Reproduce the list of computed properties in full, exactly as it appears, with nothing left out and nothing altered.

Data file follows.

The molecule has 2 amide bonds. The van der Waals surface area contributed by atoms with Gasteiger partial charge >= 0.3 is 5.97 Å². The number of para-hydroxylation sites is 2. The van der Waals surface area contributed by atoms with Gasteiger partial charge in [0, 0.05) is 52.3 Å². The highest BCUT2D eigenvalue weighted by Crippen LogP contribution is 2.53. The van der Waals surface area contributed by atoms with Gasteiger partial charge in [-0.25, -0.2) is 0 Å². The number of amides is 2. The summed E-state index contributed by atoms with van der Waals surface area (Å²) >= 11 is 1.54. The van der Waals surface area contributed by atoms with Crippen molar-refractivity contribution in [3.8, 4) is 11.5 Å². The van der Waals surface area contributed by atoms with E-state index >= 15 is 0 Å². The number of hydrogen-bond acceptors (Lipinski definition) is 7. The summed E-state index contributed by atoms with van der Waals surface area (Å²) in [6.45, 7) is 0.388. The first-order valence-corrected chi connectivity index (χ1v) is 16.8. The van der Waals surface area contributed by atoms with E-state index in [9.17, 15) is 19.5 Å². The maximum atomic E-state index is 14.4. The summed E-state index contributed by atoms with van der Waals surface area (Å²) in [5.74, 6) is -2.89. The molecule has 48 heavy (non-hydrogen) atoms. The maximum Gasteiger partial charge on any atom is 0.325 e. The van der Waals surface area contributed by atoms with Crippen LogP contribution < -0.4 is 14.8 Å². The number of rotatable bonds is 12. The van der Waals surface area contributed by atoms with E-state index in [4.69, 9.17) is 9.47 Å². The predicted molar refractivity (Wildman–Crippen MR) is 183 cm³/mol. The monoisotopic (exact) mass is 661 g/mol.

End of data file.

The molecule has 2 amide bonds. The van der Waals surface area contributed by atoms with Gasteiger partial charge >= 0.3 is 5.97 Å². The number of para-hydroxylation sites is 2. The van der Waals surface area contributed by atoms with Gasteiger partial charge in [0, 0.05) is 52.3 Å². The highest BCUT2D eigenvalue weighted by Crippen LogP contribution is 2.53. The van der Waals surface area contributed by atoms with Gasteiger partial charge in [-0.25, -0.2) is 0 Å². The number of amides is 2. The summed E-state index contributed by atoms with van der Waals surface area (Å²) >= 11 is 1.54. The van der Waals surface area contributed by atoms with Crippen molar-refractivity contribution in [3.8, 4) is 11.5 Å². The van der Waals surface area contributed by atoms with E-state index >= 15 is 0 Å². The number of hydrogen-bond acceptors (Lipinski definition) is 7. The summed E-state index contributed by atoms with van der Waals surface area (Å²) in [6.45, 7) is 0.388. The first-order valence-corrected chi connectivity index (χ1v) is 16.8. The van der Waals surface area contributed by atoms with E-state index in [9.17, 15) is 19.5 Å². The maximum atomic E-state index is 14.4. The summed E-state index contributed by atoms with van der Waals surface area (Å²) in [5.74, 6) is -2.89. The molecule has 48 heavy (non-hydrogen) atoms. The maximum Gasteiger partial charge on any atom is 0.325 e. The van der Waals surface area contributed by atoms with Crippen LogP contribution < -0.4 is 14.8 Å². The number of rotatable bonds is 12. The van der Waals surface area contributed by atoms with E-state index in [4.69, 9.17) is 9.47 Å². The predicted molar refractivity (Wildman–Crippen MR) is 183 cm³/mol. The monoisotopic (exact) mass is 661 g/mol.